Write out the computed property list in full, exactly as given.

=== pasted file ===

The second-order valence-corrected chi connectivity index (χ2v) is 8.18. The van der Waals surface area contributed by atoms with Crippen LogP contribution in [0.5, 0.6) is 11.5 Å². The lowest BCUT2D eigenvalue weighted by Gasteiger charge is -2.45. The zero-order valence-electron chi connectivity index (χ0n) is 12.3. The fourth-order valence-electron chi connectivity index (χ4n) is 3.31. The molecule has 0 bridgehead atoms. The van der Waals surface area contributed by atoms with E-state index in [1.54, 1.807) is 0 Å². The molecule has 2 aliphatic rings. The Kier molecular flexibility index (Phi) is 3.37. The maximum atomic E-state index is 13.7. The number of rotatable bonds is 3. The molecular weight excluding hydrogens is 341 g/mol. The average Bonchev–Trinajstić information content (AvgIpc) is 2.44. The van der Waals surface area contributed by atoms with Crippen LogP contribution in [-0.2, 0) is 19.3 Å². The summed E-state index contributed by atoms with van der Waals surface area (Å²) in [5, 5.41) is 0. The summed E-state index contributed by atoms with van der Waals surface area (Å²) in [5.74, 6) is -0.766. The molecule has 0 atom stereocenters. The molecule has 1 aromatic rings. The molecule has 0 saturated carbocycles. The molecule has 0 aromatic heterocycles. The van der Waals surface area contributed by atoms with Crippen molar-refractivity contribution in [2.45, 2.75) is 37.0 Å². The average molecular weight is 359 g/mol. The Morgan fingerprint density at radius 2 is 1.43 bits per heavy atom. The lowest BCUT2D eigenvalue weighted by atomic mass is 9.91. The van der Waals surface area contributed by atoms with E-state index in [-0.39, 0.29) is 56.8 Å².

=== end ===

The second-order valence-corrected chi connectivity index (χ2v) is 8.18. The van der Waals surface area contributed by atoms with Crippen LogP contribution in [0.5, 0.6) is 11.5 Å². The lowest BCUT2D eigenvalue weighted by Gasteiger charge is -2.45. The zero-order valence-electron chi connectivity index (χ0n) is 12.3. The fourth-order valence-electron chi connectivity index (χ4n) is 3.31. The molecule has 0 bridgehead atoms. The van der Waals surface area contributed by atoms with E-state index in [1.54, 1.807) is 0 Å². The molecule has 2 aliphatic rings. The Kier molecular flexibility index (Phi) is 3.37. The maximum atomic E-state index is 13.7. The number of rotatable bonds is 3. The molecular weight excluding hydrogens is 341 g/mol. The average Bonchev–Trinajstić information content (AvgIpc) is 2.44. The van der Waals surface area contributed by atoms with Crippen LogP contribution in [-0.2, 0) is 19.3 Å². The summed E-state index contributed by atoms with van der Waals surface area (Å²) in [5, 5.41) is 0. The summed E-state index contributed by atoms with van der Waals surface area (Å²) in [5.74, 6) is -0.766. The molecule has 0 atom stereocenters. The molecule has 1 aromatic rings. The molecule has 0 saturated carbocycles. The molecule has 0 aromatic heterocycles. The van der Waals surface area contributed by atoms with Crippen molar-refractivity contribution in [2.45, 2.75) is 37.0 Å². The average molecular weight is 359 g/mol. The Morgan fingerprint density at radius 2 is 1.43 bits per heavy atom. The lowest BCUT2D eigenvalue weighted by atomic mass is 9.91. The van der Waals surface area contributed by atoms with E-state index in [-0.39, 0.29) is 56.8 Å².